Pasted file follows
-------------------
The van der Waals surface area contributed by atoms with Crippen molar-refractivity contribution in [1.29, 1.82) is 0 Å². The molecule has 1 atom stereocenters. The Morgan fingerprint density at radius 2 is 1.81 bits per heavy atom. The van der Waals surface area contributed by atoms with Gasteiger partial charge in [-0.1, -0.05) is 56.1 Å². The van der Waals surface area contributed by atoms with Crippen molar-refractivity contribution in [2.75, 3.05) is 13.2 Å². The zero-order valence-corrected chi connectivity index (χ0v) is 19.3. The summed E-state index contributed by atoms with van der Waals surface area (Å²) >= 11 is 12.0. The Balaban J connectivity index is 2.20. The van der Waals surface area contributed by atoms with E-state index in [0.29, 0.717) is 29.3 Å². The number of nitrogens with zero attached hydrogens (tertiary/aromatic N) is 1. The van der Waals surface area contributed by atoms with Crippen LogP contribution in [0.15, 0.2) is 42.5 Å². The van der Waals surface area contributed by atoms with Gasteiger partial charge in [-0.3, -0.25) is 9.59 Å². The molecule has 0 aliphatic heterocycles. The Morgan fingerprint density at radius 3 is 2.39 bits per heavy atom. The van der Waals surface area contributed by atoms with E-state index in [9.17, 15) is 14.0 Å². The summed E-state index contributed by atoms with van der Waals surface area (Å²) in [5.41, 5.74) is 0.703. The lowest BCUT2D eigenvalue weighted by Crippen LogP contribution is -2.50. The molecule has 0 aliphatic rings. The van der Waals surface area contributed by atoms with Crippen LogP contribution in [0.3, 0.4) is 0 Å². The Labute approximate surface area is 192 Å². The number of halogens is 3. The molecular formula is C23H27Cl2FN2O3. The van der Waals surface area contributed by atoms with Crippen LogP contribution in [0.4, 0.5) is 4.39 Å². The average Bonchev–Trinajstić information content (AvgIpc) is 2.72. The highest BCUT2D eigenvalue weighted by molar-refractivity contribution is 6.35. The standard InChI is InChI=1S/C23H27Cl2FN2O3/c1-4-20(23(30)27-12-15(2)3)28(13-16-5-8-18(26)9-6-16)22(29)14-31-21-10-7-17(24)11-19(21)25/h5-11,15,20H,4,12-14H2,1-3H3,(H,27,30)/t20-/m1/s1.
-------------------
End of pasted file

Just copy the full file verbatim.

The van der Waals surface area contributed by atoms with Crippen molar-refractivity contribution in [1.29, 1.82) is 0 Å². The molecule has 1 atom stereocenters. The Morgan fingerprint density at radius 2 is 1.81 bits per heavy atom. The van der Waals surface area contributed by atoms with Gasteiger partial charge in [-0.1, -0.05) is 56.1 Å². The van der Waals surface area contributed by atoms with Crippen molar-refractivity contribution in [2.75, 3.05) is 13.2 Å². The zero-order valence-corrected chi connectivity index (χ0v) is 19.3. The summed E-state index contributed by atoms with van der Waals surface area (Å²) >= 11 is 12.0. The Balaban J connectivity index is 2.20. The van der Waals surface area contributed by atoms with E-state index in [0.29, 0.717) is 29.3 Å². The number of nitrogens with zero attached hydrogens (tertiary/aromatic N) is 1. The van der Waals surface area contributed by atoms with Crippen LogP contribution in [0.15, 0.2) is 42.5 Å². The van der Waals surface area contributed by atoms with Gasteiger partial charge in [-0.3, -0.25) is 9.59 Å². The molecule has 0 aliphatic heterocycles. The Morgan fingerprint density at radius 3 is 2.39 bits per heavy atom. The van der Waals surface area contributed by atoms with E-state index in [9.17, 15) is 14.0 Å². The summed E-state index contributed by atoms with van der Waals surface area (Å²) in [5.41, 5.74) is 0.703. The lowest BCUT2D eigenvalue weighted by Crippen LogP contribution is -2.50. The molecule has 0 aliphatic rings. The van der Waals surface area contributed by atoms with Crippen LogP contribution in [0.3, 0.4) is 0 Å². The Labute approximate surface area is 192 Å². The number of halogens is 3. The molecular formula is C23H27Cl2FN2O3. The van der Waals surface area contributed by atoms with Crippen LogP contribution in [0.4, 0.5) is 4.39 Å². The average Bonchev–Trinajstić information content (AvgIpc) is 2.72. The highest BCUT2D eigenvalue weighted by molar-refractivity contribution is 6.35. The standard InChI is InChI=1S/C23H27Cl2FN2O3/c1-4-20(23(30)27-12-15(2)3)28(13-16-5-8-18(26)9-6-16)22(29)14-31-21-10-7-17(24)11-19(21)25/h5-11,15,20H,4,12-14H2,1-3H3,(H,27,30)/t20-/m1/s1.